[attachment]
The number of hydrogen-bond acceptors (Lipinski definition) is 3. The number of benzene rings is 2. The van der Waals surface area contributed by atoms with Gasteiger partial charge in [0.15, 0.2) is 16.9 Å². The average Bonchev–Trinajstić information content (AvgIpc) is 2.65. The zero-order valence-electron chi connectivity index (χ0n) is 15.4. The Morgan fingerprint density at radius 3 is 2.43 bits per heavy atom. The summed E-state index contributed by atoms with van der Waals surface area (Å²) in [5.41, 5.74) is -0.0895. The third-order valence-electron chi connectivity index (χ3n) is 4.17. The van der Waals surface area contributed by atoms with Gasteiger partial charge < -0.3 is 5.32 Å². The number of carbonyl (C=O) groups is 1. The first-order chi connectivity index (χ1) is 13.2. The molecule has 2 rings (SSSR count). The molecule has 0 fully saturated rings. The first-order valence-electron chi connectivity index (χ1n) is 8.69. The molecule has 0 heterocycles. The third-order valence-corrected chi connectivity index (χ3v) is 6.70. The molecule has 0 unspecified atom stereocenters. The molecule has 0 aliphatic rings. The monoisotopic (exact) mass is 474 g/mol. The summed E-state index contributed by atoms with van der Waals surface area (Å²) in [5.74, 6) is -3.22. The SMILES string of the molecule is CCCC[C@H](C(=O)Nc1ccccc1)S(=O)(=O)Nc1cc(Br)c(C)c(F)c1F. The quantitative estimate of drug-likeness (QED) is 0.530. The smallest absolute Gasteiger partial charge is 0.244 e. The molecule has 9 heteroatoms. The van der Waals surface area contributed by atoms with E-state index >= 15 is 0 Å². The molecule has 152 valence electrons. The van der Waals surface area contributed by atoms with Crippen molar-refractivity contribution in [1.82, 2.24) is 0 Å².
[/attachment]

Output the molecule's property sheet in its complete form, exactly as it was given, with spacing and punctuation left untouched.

The number of hydrogen-bond acceptors (Lipinski definition) is 3. The number of benzene rings is 2. The van der Waals surface area contributed by atoms with Gasteiger partial charge in [0.15, 0.2) is 16.9 Å². The average Bonchev–Trinajstić information content (AvgIpc) is 2.65. The zero-order valence-electron chi connectivity index (χ0n) is 15.4. The Morgan fingerprint density at radius 3 is 2.43 bits per heavy atom. The summed E-state index contributed by atoms with van der Waals surface area (Å²) in [5.41, 5.74) is -0.0895. The third-order valence-electron chi connectivity index (χ3n) is 4.17. The van der Waals surface area contributed by atoms with Gasteiger partial charge < -0.3 is 5.32 Å². The number of carbonyl (C=O) groups is 1. The first-order chi connectivity index (χ1) is 13.2. The molecule has 2 rings (SSSR count). The molecule has 0 fully saturated rings. The first-order valence-electron chi connectivity index (χ1n) is 8.69. The molecule has 0 heterocycles. The third-order valence-corrected chi connectivity index (χ3v) is 6.70. The molecule has 0 unspecified atom stereocenters. The molecule has 0 aliphatic rings. The monoisotopic (exact) mass is 474 g/mol. The summed E-state index contributed by atoms with van der Waals surface area (Å²) in [5.74, 6) is -3.22. The SMILES string of the molecule is CCCC[C@H](C(=O)Nc1ccccc1)S(=O)(=O)Nc1cc(Br)c(C)c(F)c1F. The quantitative estimate of drug-likeness (QED) is 0.530. The smallest absolute Gasteiger partial charge is 0.244 e. The molecule has 9 heteroatoms. The van der Waals surface area contributed by atoms with E-state index >= 15 is 0 Å². The molecule has 152 valence electrons. The van der Waals surface area contributed by atoms with Crippen molar-refractivity contribution in [1.82, 2.24) is 0 Å².